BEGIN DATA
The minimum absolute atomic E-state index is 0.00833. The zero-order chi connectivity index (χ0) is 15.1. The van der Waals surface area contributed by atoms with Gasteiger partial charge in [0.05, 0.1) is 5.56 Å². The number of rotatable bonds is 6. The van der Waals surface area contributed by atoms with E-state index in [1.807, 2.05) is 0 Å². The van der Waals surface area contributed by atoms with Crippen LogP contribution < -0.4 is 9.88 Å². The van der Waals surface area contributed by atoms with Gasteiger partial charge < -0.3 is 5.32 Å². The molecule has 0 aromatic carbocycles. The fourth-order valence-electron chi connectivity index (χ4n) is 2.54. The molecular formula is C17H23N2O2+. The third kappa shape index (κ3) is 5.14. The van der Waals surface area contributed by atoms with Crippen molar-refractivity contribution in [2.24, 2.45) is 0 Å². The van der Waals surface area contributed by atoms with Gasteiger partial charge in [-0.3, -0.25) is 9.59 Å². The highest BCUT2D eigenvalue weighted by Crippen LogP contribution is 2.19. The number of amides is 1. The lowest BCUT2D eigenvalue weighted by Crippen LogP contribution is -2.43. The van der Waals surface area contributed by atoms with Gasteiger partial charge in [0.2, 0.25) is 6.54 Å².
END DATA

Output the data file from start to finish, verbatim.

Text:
The minimum absolute atomic E-state index is 0.00833. The zero-order chi connectivity index (χ0) is 15.1. The van der Waals surface area contributed by atoms with Gasteiger partial charge in [0.05, 0.1) is 5.56 Å². The number of rotatable bonds is 6. The van der Waals surface area contributed by atoms with E-state index in [1.807, 2.05) is 0 Å². The van der Waals surface area contributed by atoms with Crippen LogP contribution < -0.4 is 9.88 Å². The van der Waals surface area contributed by atoms with Gasteiger partial charge < -0.3 is 5.32 Å². The molecule has 0 aromatic carbocycles. The fourth-order valence-electron chi connectivity index (χ4n) is 2.54. The molecular formula is C17H23N2O2+. The third kappa shape index (κ3) is 5.14. The van der Waals surface area contributed by atoms with Crippen molar-refractivity contribution in [2.24, 2.45) is 0 Å². The van der Waals surface area contributed by atoms with Gasteiger partial charge in [-0.3, -0.25) is 9.59 Å². The highest BCUT2D eigenvalue weighted by Crippen LogP contribution is 2.19. The number of amides is 1. The lowest BCUT2D eigenvalue weighted by Crippen LogP contribution is -2.43. The van der Waals surface area contributed by atoms with Gasteiger partial charge in [0.2, 0.25) is 6.54 Å².